The result of new technologies is not just more data or quicker data capture but better data. Hit rates in matching receipts to accounts receivable are starting to climb. The most common lockbox error, Stone says, is missorted mail that puts company A's receipt in company B's lockbox. With dynamic forms recognition, a computer can read the payee name on the image -- perhaps by searching for a P.O. box, then reading the line above it -- and compare that name with all the valid payee names for a given lockbox, he explains. Mistakes can be caught sooner.
ERP systems and database management tools are cleaning up traditional processes within companies and reducing the number of lockbox exceptions that require manual intervention. Something as simple as a large corporation tracking internal invoice numbers so that no two subsidiaries ever use the same one has improved the automatic hit rate from around 60 percent to around 85 percent in some cases, reports Henry Waszkowski, senior vice president and head of treasury consulting for Wachovia in Atlanta.
Another reward that comes with more data: The lockbox study -- traditionally an expensive, infrequent undertaking to determine which site should receive which companies' payments -- can now be an ongoing process that enables the bank to rapidly adapt as payers change their patterns, Stone says.
Of course, not every innovation lives up to expectations. The once-hyped "proactive notification" software, which sends a message to someone's cell phone when a flagged payment hits the lockbox, has been slow to catch on. "It's a tremendous opportunity across our whole product suite, including positive pay notification, but we're still searching for the right application," Feldman admits.
Debbi Youmans, senior manager of cash operations for Ikon Office Solutions in Malvern, Pa., reports that her company is saving $400,000 a year in paper and storage costs and $1.2 million in administrative costs with its new image-based lockbox service. Throw in the extra banking fees, and it nets out to an annual hard-dollar savings of more than $1 million, she says.
Plus, things happen more quickly than they used to. Compared with the classic lockbox transmission method Ikon used to use, the average payment posts about half a day sooner, and exceptions are resolved as much as two days faster, Youmans reports. Ikon sees 3.4 million checks a year worth $2 billion pass through 15 lockboxes at five PNC Bank sites. The bank captures and transmits data, and Ikon currently achieves an 80 percent hit rate. After testing the imaging system for 30 days and finding it reliable, Ikon told the bank to burn its paper. "We reduced head count in cash application since we don't have to file, sort and copy all that paper," Youmans points out.
Each transaction is indexed by invoice number, check number, check amount and date and can be retrieved using any of that information, she says. This leads to another benefit: Ikon can provide better customer service when so much transaction information is so accessible so quickly. "Imaging lets us address issues on the same business day they surface," Youmans says. "It has let us integrate our customer service, collections, general accounting and cash operations activity across the country."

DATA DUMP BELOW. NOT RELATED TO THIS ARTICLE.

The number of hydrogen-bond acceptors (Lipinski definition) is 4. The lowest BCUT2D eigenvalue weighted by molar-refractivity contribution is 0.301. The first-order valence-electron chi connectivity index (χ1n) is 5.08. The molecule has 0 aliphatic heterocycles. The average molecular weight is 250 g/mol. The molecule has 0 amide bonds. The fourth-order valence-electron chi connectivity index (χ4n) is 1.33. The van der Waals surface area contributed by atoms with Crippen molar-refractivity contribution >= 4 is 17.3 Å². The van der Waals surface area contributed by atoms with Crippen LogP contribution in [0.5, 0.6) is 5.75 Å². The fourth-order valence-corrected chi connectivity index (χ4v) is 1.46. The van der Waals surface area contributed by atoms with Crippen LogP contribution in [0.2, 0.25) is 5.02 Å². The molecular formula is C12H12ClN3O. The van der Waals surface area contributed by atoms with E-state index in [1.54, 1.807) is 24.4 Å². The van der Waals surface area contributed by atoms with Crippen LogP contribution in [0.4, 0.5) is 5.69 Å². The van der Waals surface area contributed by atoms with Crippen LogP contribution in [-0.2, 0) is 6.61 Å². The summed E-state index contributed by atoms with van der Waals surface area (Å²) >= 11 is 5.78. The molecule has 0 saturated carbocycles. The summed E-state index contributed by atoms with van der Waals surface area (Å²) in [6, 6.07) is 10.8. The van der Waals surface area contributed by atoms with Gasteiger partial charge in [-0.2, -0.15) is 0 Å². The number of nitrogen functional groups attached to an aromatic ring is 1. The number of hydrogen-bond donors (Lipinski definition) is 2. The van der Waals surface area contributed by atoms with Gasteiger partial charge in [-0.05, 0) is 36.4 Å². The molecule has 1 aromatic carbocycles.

Changes are ongoing. "The bank has asked about our future needs and is actively bringing ideas to the table that might benefit us both," Youmans says.
From Lockbox to A/R Processing
Now every major bank is talking about making the leap from being a lockbox provider to offering a much broader receivables matching service. "The future belongs to banks that can provide integrated A/R solutions, not just high-tech lockbox processing," Fleet's Zdunowski predicts. That means banks must merge the systems that process incoming checks, wire transfers and payments via ACH, then provide a single reporting stream. It also means banks will offer to match invoices with payments, a service Fleet has offered for years, she adds.
As a nod in the direction of integrated A/R service, PNC and other banks are branching out into the invoicing part of the process. "If we generate and send the invoices, we have them and can do the A/R matching at the bank," Stone says. PNC is negotiating with a supplier of deduction management services to exchange information for common clients and create one processing stream that combines their services, he adds.
A few corporate giants have asked for and gotten broad A/R management services -- notably UPS from Citibank and IBM from Bank of America -- but these services aren't yet available to most customers. "There has been more talk than action; it's not ready for Main Street," Wachovia's Waszkowski observes.
"It's evolving," insists Bank of America's Feldman. "We haven't seen a client yet who is ready to turn the whole cash application process over to us." But the topic continues to stir up discussion. "The bank and the company could co-own a server," Feldman adds, "and the bank could do the real-time posting. Or the MICR-line data could be run against the A/R file, and then the bank could go in through the Web to the company's A/R system and do the exception processing. It will happen; it's just a matter of time. But companies want to be sure they will save real dollars by making the change."
3 Big Trends
How wholesale bank lockboxes work will change significantly as a result of three major trends, observes Richard J. Poje, veteran cash management consultant and president of R.J. Poje & Co. in Barrington, Ill.
1. Banks are starting to move from lockbox processing to comprehensive receivables outsourcing. So far there's more sizzle than steak, but that will change in the next few years. Look for more banks to actually perform the cash application.
2. As technology streamlines lockbox operations, the service is starting to move down market to smaller companies. Ten years ago, it took large volume -- 400 to 500 payments per month averaging $7,000 to $8,000 -- before a wholesale lockbox paid for itself. In a paperless environment, more midmarket companies are discovering they can reduce staff when employees no longer file and search for paper documents. And that pays for a lockbox.
3. As lockbox processing becomes more technology-intensive, the cost of setting up shop soars. Banks are choosing either to build a state-of-the-art operation and then sell processing to other banks, or else to close up shop and buy their processing from other banks. Most large corporate banks will continue to offer lockbox service, but fewer bank factories will do the processing.